Scandal ‘could improve Korea’

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Scandal ‘could improve Korea’


Mark Mobius

Mark Mobius isn’t going to let the latest South Korean scandal dim his outlook for Asia’s fourth-largest economy.

If anything, the 80-year-old dean of emerging markets investing says, the influence-peddling allegations engulfing President Park Geun-hye could ultimately make the country a more attractive place to invest.

“This issue is making people increasingly call for reform in Korea,” said Mobius, the executive chairman of Templeton Emerging Markets Group, whose flagship Asian stock fund has outperformed 75 percent of peers over the past year. “It will be good for markets in the end.”

The globe-trotting investor is counting on a pattern of resilience that’s helped Korean assets eke out gains in 2016 despite a drumbeat of bad news, from exploding phones at Samsung Electronics to turmoil in the nation’s shipping industry. While he may prove right in the long run, market turbulence in recent weeks suggests plenty of investors are bracing for the worst. The won led declines among Asian currencies over the past month and Korea’s benchmark stock index touched the lowest level since July on Wednesday.

“Korean stocks are undoubtedly cheap in terms of valuation, but investors will have to be prepared for a drop,” said Heo Pil-seok, the chief executive officer of Midas International Asset Management, which oversees about $7.2 billion. He predicts the Kospi will fall toward 1,900, wiping out this year’s gain.

Park discarded her prime minister and finance chief on Wednesday, her latest attempt to contain the scandal threatening her grip on power. Choi Soon-sil, a long-time friend of Park alleged to have taken advantage of their relationship to meddle in state affairs, has been accused by Korean prosecutors of fraud.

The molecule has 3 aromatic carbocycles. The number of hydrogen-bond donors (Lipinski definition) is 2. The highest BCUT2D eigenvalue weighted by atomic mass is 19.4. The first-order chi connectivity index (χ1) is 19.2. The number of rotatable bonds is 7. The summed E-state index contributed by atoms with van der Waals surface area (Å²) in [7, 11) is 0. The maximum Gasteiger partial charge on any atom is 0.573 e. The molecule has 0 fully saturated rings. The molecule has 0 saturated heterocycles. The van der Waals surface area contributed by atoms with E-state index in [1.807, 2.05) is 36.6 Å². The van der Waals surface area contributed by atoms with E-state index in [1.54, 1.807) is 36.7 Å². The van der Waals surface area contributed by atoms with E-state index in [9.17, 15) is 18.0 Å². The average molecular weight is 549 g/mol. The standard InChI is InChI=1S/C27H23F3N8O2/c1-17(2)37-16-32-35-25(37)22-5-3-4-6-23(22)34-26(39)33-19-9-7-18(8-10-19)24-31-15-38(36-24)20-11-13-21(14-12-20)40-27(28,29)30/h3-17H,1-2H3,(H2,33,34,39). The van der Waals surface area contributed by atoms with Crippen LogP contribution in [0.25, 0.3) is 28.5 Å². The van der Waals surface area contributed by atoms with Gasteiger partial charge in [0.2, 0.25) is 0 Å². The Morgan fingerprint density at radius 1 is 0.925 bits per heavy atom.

Political turbulence is nothing new in Korea, but for a country grappling with weak exports, rising household debt and a string of corporate scandals, anything that distracts the government from improving the economy will hurt investor sentiment, said Kelvin Tay, regional chief investment officer at UBS Group AG’s wealth management unit in Singapore.

“Unless the politics settle down, I don’t think anyone will be keen to go into the market,” Tay said.

The scandal isn’t the only thing weighing on Korean assets. Many investors say corporate developments - from the woes at Samsung and the shipping industry to rising bad loans in the banking system - are bigger concerns than politics. Aberdeen Asset Management, Baring Asset Management and Old Mutual, which oversee a combined $1 trillion, all had underweight positions in the nation’s stocks before the scandal erupted.

Global headwinds have also buffeted Korea as investors positioned for a tight U.S. presidential election and another Federal Reserve interest-rate increase, said Park Sung-jin, who oversees about $8 billion as the head of principal investment at Mirae Asset Securities.

Still, the concerns haven’t been dire enough to spark capital flight. International money managers purchased a net $9.5 billion of shares this year, including $128 million over the past month. Foreign bond investors have increased their exposure by $11.7 billion in 2016, though they’ve been net sellers in recent weeks amid a worldwide slump in fixed-income assets.

While the won has dropped 3.5 percent against the dollar over the past month, it rallied 0.9 percent on Thursday and is up 2.7 percent in 2016. The Kospi has climbed 1.2 percent this year and the Bloomberg South Korea Local Sovereign Index of bond returns has increased 4.2 percent.

Equity bulls are quick to note that valuations already reflect a lot of bad news. Bloomberg
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